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Lee Danilek
a year ago

End-to-End Encryption with Convex

The Whisper app for sending encrypted secrets

What's the maximum level of privacy an application can offer? Platforms like Convex encrypt data at rest but allow you to interact with it in unencrypted form via user-defined functions running on the server. This is tremendously useful but occasionally there's data that you don't want to exist in unencrypted form anywhere.

Consider a scenario where I need to send a crypto passphrase to my partner. That passphrase should be encrypted on a computer that I control, decrypted on a computer my partner controls, and not be accessible anywhere else. This is called end-to-end encryption, because only the endpoints of the communication — my partner and I — can see the secret passphrase.

I wanted to see what it would take to build end-to-end encryption on top of Convex, so I built Whisper.

How to use Whisper

Check out, the final product.

Screenshot of the app in use

  1. Type in a secret message
  2. The message is encrypted with an optional client-side password and stored in Convex.
  3. Send the private URL to the recipient(s), through an external secure channel.
  4. A recipient retrieves the encrypted message from Convex, and decrypts the message in their browser.


  1. No login or setup, for either the sender or recipient.
  2. In case the URL is intercepted, the sender can see the IP address of everyone who uses the URL to read the secret message, in a list that reactively updates.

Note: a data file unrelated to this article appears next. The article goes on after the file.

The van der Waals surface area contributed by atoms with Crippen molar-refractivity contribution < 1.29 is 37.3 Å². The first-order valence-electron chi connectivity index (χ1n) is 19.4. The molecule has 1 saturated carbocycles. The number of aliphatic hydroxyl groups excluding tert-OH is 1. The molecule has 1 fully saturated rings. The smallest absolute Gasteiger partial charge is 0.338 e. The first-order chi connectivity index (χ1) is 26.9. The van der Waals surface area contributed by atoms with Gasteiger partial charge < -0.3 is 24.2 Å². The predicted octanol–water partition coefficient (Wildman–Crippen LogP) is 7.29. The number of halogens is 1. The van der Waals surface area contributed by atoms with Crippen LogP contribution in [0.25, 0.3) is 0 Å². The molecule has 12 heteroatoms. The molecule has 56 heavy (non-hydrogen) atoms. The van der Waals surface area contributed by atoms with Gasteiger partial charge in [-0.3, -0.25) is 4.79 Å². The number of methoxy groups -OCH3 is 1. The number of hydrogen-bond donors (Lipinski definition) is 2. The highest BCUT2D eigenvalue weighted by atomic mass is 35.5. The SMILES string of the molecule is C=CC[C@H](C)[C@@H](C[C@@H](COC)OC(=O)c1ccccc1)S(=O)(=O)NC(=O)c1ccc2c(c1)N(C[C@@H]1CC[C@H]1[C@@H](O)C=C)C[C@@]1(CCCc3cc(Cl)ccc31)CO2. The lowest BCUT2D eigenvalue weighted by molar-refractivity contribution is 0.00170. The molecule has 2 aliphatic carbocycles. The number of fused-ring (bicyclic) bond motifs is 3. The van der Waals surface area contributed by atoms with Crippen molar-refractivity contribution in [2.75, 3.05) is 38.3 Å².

3. The message expires after a certain number of accesses, or a configurable duration.
  4. When the message expires, a scheduled mutation deletes it from Convex so no one can access it, even with the URL.

How Whisper works

The full source code is at, and I’ll highlight some of the key components here.

To create a Whisper — an encrypted secret message — we use AES symmetric encryption before calling the createWhisper mutation in Convex. This code runs in the browser, so the raw URL and secret are never sent to Convex.

if (password.length === 0) {
  password = uuid.v4();
const encryptedSecret = CryptoJS.AES.encrypt(secret, password).toString();
const passwordHash = hashPassword(password);
await createWhisperMutation(
	name, encryptedSecret, passwordHash, creatorKey, expiration,

Accessing the Whisper requires password hash to match, and it’s a mutation so the access can be recorded. This code runs in a transaction on Convex servers.

// accessWhisper.ts
export default mutation({
  args: {
      whisperName: v.string();
      passwordHash: v.string();
      accessKey: v.string();
      ip: v.union(v.string(), v.null());
  handler: async (
    { db },
  ) => {
    const whisperDoc = await getValidWhisper(db, whisperName, true);
    if (!timingSafeEqual(whisperDoc.passwordHash, passwordHash)) {
      throw Error("incorrect password");
    await db.insert("accesses", {
      name: whisperName,

Once the access is registered, we use a Convex query to read the encrypted message, and AES to decrypt it.

const SecretDisplay = ({name, accessKey, password}) => {
  const encryptedSecret = useQuery(api.readSecret.default, name, accessKey);
  return <div>{
    encryptedSecret ?
		CryptoJS.AES.decrypt(encryptedSecret, password).toString(CryptoJS.enc.Utf8) 
		: "Loading..."

To delete expired secrets, we schedule a mutation to delete the encrypted message.

// inside createWhisper.ts
await scheduler.runAt(expireTime, internal.deleteExpired.default, whisperName, creatorKey);
// inside expireNow.ts
await db.patch(whisperDoc!._id, {
  encryptedSecret: "",
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